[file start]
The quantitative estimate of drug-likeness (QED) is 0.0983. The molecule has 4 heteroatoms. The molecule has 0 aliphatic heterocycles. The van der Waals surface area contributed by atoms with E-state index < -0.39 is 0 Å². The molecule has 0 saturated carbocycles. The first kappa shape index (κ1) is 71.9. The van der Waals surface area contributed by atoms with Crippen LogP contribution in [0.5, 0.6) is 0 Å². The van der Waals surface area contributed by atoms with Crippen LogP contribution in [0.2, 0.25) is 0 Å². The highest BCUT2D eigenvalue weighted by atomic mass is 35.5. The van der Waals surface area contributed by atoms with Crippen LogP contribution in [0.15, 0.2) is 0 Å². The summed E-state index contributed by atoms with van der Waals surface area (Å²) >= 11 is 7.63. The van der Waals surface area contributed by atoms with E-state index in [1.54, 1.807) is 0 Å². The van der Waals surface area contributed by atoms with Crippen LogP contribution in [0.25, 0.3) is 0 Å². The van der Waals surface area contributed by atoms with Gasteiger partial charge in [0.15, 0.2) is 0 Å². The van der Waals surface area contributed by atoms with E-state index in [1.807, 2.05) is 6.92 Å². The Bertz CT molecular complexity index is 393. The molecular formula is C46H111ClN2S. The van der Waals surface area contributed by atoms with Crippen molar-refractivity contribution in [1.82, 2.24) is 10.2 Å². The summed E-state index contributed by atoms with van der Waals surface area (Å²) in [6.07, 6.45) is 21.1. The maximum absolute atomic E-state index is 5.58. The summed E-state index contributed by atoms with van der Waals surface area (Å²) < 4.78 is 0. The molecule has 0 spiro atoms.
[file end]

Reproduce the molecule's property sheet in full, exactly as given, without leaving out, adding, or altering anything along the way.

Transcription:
The quantitative estimate of drug-likeness (QED) is 0.0983. The molecule has 4 heteroatoms. The molecule has 0 aliphatic heterocycles. The van der Waals surface area contributed by atoms with E-state index < -0.39 is 0 Å². The molecule has 0 saturated carbocycles. The first kappa shape index (κ1) is 71.9. The van der Waals surface area contributed by atoms with Crippen LogP contribution in [0.5, 0.6) is 0 Å². The van der Waals surface area contributed by atoms with Crippen LogP contribution in [0.2, 0.25) is 0 Å². The highest BCUT2D eigenvalue weighted by atomic mass is 35.5. The van der Waals surface area contributed by atoms with Crippen LogP contribution in [0.15, 0.2) is 0 Å². The summed E-state index contributed by atoms with van der Waals surface area (Å²) >= 11 is 7.63. The van der Waals surface area contributed by atoms with E-state index in [1.54, 1.807) is 0 Å². The van der Waals surface area contributed by atoms with Crippen LogP contribution in [0.25, 0.3) is 0 Å². The van der Waals surface area contributed by atoms with Gasteiger partial charge in [0.15, 0.2) is 0 Å². The van der Waals surface area contributed by atoms with E-state index in [1.807, 2.05) is 6.92 Å². The Bertz CT molecular complexity index is 393. The molecular formula is C46H111ClN2S. The van der Waals surface area contributed by atoms with Crippen molar-refractivity contribution in [1.82, 2.24) is 10.2 Å². The summed E-state index contributed by atoms with van der Waals surface area (Å²) in [6.07, 6.45) is 21.1. The maximum absolute atomic E-state index is 5.58. The summed E-state index contributed by atoms with van der Waals surface area (Å²) < 4.78 is 0. The molecule has 0 spiro atoms.